A recent decision of the Supreme Court of Victoria
highlights the cost of not carefully drafting a GST clause –
1/11th of the purchase price to be exact. The case also
illustrates the difficulties in using standard form contracts in
slightly unusual circumstances.
When does the sale of an old house attract GST?
In A&A Property Developers Pty Ltd v MCCA Asset
Management Ltd  VSC 653, there was confusion over the
GST treatment of the sale of a house.
A&A entered a contract to sell an old house for $2.9m. The
contract had a clause stating 'The price includes GST (if any)
unless the words 'plus GST' appear in this box'. In the
adjacent box, the word 'GST' was inserted – but not
The buyer apparently assumed that there was no GST on the sale.
This was an understandable assumption given the property was
neither 'new residential premises' nor 'commercial
However, the seller assessed the property as uninhabitable. The
result was that the sale was not input taxed, but subject to GST.
To make matters worse, the seller also considered it could not
apply the GST margin scheme, meaning the seller had to pay
1/11th of the price as GST.
The seller tried to argue that the insertion of 'GST'
into the contract meant the same as 'plus GST'. That would
have meant the buyer had to pay $2.9m + GST = $3.19m.
What did the Court decide?
The Court concluded that 'GST' – rather than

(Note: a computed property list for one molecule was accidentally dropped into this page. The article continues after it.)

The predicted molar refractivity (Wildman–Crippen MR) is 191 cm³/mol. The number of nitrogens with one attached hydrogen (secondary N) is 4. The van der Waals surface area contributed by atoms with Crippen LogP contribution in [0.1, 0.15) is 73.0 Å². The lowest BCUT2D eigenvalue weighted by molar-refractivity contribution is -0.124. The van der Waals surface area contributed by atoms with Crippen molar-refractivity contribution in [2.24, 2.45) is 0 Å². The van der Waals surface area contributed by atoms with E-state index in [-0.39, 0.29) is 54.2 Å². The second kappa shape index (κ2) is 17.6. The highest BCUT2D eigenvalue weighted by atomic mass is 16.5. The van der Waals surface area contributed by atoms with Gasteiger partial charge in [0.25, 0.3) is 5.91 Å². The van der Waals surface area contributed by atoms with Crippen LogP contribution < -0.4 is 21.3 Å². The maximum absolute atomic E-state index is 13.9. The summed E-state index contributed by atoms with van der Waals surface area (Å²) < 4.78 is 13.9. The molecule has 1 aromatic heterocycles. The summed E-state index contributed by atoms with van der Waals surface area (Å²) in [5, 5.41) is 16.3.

'plus GST' – was insufficient for the seller to
receive the additional amount equal to its GST liability.
In its reasons, the Court stated that 'The contract provided
a clear mechanism for the parties to give effect to an agreement
that the purchaser must pay GST on the purchase price, but it was
not employed in this instance. The inclusion of the letters
'GST' in the box did not shift the burden of the payment of
GST to the purchaser.'
What are the lessons?
The decision highlights a number of key issues.
The GST treatment should be considered before a purchase price
is agreed. This significantly reduces the chance of a dispute.
If the parties cannot agree on the correct GST treatment, or
they are concerned that the ATO may take a different view, then the
GST clause should be drafted to ensure that those competing
interpretations can be handled.In this case, the parties could have
acknowledged that they would self-assess the supply as taxable, but
if it turned out that the supply was actually input taxed, then the
GST component would be refunded. Alternatively, given the amount
that was at stake because the buyer could not apply the GST margin
scheme on its sales, the parties could have agreed a process for
making a private ruling application to the ATO.
The cost of not paying sufficient attention to the GST clause
can be significant. In this case, a proper GST clause tailored to
the parties' particular circumstances could have made their
intention clear – even if there was an error in using
'GST' rather than 'plus GST' on the front
Our clients' experiences are generally that the cost of
getting the GST clause correct upfront saves time and costs down
the track – both with the other party and for any audit
activity with the ATO.
Cooper Grace Ward is a leading Australian law firm based in
This publication is for information only and is not legal
advice. You should obtain advice that is specific to your
circumstances and not rely on this publication as legal advice. If
there are any issues you would like us to advise you on arising
from this publication, please contact Cooper Grace Ward
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Exemptions or concessions on stamp duty could apply when contemplating the purchase or transfer of NSW real estate.
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